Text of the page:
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Merritt Personal Lines Manual: No Coverage for a Pregnant Woman

None of this was true. Life Investors didn't cover women more than three months pregnant with its health insurance policies.

Although Yannacito initially told Charles Cozza that the health insurance would not be effective until the policy was approved by Life Investors, he later said the Cozzas' expected twin babies would be covered by the policy in the event the children had significant post-delivery problems.

Yannacito gave Cozza an application for a combination life and health insurance policy with Life Investors. On September 28, 1982, the application was completed by the Cozzas and returned together with the first month's premium to Yannacito, who in turn gave it to Campbell, who forwarded it to Life Investors. It was received by Life Investors on October 4. The company denied coverage, because Kim Cozza's pregnancy was more than three months along, on October 7.

On October 17, Kim Cozza prematurely delivered twin boys. On October 18, Yannacito was notified by Life Investors that it had denied the Cozzas coverage. Yannacito notified Charles Cozza about the denial of coverage on October 20.

The Cozzas filed a complaint with the Colorado Insurance Division about Life Investors' denial of health coverage. On December 12, the Insurance Division initiated administrative proceedings against Life Investors. The regulators set up two counts against Life Investors for alleged violations of the Colorado Insurance Code. The first count asserted that:

through its agent, Yannacito, respondent [Life Investors] misrepresented the benefits, advantages, conditions, or terms of its health policy coverage in violation of [Colorado law].

The second count asserted that the alleged violation in the first count was a "knowing violation" under [Colorado law].

At the conclusion of the administrative proceedings, Insurance Commissioner Smith issued a final agency order against Life Investors on both counts and imposed a $5,000 fine as a sanction for the violations.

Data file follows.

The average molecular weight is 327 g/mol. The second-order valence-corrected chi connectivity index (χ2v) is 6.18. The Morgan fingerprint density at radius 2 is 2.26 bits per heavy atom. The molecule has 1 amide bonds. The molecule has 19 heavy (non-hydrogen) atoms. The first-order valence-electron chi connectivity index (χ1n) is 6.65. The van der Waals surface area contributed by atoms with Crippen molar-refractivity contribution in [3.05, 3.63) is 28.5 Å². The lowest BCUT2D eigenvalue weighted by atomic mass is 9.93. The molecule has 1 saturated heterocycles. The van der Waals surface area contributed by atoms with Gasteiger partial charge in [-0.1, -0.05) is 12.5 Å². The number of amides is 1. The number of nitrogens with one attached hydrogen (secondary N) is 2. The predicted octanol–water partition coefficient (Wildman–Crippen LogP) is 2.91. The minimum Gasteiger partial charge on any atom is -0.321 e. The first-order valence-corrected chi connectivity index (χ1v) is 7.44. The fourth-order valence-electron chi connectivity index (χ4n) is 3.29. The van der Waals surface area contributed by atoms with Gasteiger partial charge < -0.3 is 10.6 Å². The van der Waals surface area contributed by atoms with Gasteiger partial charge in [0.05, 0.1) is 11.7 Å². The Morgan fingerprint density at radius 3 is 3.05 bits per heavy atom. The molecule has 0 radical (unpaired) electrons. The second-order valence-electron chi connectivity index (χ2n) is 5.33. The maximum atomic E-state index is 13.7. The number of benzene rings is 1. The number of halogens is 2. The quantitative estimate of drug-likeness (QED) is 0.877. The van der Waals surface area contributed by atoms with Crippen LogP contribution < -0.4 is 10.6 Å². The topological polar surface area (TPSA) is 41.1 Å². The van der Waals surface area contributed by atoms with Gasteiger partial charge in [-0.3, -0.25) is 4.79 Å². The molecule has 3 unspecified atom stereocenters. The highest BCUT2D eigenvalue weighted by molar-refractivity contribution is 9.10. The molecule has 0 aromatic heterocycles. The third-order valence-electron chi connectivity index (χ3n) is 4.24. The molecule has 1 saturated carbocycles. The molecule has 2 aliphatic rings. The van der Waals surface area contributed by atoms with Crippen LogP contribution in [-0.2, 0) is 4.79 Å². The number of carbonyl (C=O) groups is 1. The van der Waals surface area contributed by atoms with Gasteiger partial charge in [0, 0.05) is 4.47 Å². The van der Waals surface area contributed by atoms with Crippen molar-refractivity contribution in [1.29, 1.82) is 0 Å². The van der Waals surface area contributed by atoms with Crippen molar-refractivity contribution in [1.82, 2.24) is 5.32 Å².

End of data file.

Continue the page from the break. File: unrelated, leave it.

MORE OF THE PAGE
Life Investors sought judicial review of that ruling; and the district court affirmed the Insurance Division's conclusions. The insurance company appealed, arguing that Smith had erroneously determined that Yannacito was Life Investor's agent when he was actually the Cozzas' agent. Life Investors claimed that because Yannacito was the Cozzas' agent, it could not be held responsible for his misstatements.

The appeals court ruled that Yannacito was a "soliciting agent" who acted on Life Investors' behalf in the transaction with the Cozzas. The court wrote:

The evidence indicates that Yannacito had previously sold group health insurance to Charles Cozza's employer. It was at the employer's request, not Cozza's, that he spoke with the employees. [For this reason state insurance regulators] could properly conclude that Yannacito was holding himself out, prior to any direct contact or solicitation by Cozza, as a person who worked with certain insurance companies and could provide health/life insurance to these employees.

Colorado insurance law firmly supported this conclusion. It used the following definition:

Insurance agent means a person appointed by an insurer to solicit applications for a policy of insurance or to negotiate a policy of insurance on its behalf.... Every insurance agent or limited insurance representative who solicits or negotiates an application for insurance of any kind shall be regarded as representing the insurer and not the insured or his beneficiary in any controversy between the insured or his beneficiary and the insurer.

Case law also supported the Cozzas and the regulators. In the 1983 decision Northwestern National Casualty Co. v. State, the same appeals court considered whether an insurance agent who had acted as an insurance broker was the agent of the insured. Relying largely on the language in the employment policy which stated that the agent was appointed by the insurance company and was authorized to represent the company in order to "solicit, sell and service policies on its behalf," the court had determined that the broker fell within the definition of insurance agent as set out in state law. Thus, he was determined to be an agent of the insurer.

Yannacito had signed an employment contract with Life Investors which had almost identical language.

Life Investors also argued that, if Yannacito was acting as its agent, his misrepresentations to the Cozzas concerning the availability of insurance misrepresented stated company policy and was outside the scope of his authority. Therefore, Life Investors argued, it couldn't be held liable for such statements.

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